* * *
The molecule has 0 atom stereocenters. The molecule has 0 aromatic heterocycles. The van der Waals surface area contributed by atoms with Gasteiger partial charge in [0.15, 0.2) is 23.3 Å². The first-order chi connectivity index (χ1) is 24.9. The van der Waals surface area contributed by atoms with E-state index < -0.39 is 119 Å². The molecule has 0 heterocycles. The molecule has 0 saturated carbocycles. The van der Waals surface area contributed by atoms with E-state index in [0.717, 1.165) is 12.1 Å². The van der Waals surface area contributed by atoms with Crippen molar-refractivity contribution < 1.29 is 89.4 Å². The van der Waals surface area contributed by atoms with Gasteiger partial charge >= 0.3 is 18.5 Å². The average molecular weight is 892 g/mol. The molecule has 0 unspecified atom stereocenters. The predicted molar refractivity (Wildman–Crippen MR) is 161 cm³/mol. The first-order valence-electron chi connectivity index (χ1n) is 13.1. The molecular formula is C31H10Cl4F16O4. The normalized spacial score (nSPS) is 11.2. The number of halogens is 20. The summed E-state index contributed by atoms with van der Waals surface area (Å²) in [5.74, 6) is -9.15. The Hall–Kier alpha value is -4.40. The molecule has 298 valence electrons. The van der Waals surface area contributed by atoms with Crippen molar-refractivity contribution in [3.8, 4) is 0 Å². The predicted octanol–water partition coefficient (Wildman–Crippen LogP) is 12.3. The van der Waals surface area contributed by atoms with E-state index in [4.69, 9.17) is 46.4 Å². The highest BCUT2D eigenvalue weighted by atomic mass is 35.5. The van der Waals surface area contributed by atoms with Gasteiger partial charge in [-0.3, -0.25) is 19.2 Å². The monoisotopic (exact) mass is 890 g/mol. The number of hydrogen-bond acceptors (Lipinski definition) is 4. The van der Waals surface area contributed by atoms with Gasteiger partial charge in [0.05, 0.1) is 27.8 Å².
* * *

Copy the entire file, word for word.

The molecule has 0 atom stereocenters. The molecule has 0 aromatic heterocycles. The van der Waals surface area contributed by atoms with Gasteiger partial charge in [0.15, 0.2) is 23.3 Å². The first-order chi connectivity index (χ1) is 24.9. The van der Waals surface area contributed by atoms with E-state index < -0.39 is 119 Å². The molecule has 0 heterocycles. The molecule has 0 saturated carbocycles. The van der Waals surface area contributed by atoms with E-state index in [0.717, 1.165) is 12.1 Å². The van der Waals surface area contributed by atoms with Crippen molar-refractivity contribution < 1.29 is 89.4 Å². The van der Waals surface area contributed by atoms with Gasteiger partial charge >= 0.3 is 18.5 Å². The average molecular weight is 892 g/mol. The molecule has 0 unspecified atom stereocenters. The predicted molar refractivity (Wildman–Crippen MR) is 161 cm³/mol. The first-order valence-electron chi connectivity index (χ1n) is 13.1. The molecular formula is C31H10Cl4F16O4. The normalized spacial score (nSPS) is 11.2. The number of halogens is 20. The summed E-state index contributed by atoms with van der Waals surface area (Å²) in [5.74, 6) is -9.15. The Hall–Kier alpha value is -4.40. The molecule has 298 valence electrons. The van der Waals surface area contributed by atoms with Crippen molar-refractivity contribution in [3.8, 4) is 0 Å². The predicted octanol–water partition coefficient (Wildman–Crippen LogP) is 12.3. The van der Waals surface area contributed by atoms with E-state index in [4.69, 9.17) is 46.4 Å². The highest BCUT2D eigenvalue weighted by atomic mass is 35.5. The van der Waals surface area contributed by atoms with Gasteiger partial charge in [-0.3, -0.25) is 19.2 Å². The monoisotopic (exact) mass is 890 g/mol. The number of hydrogen-bond acceptors (Lipinski definition) is 4. The van der Waals surface area contributed by atoms with Gasteiger partial charge in [0.05, 0.1) is 27.8 Å².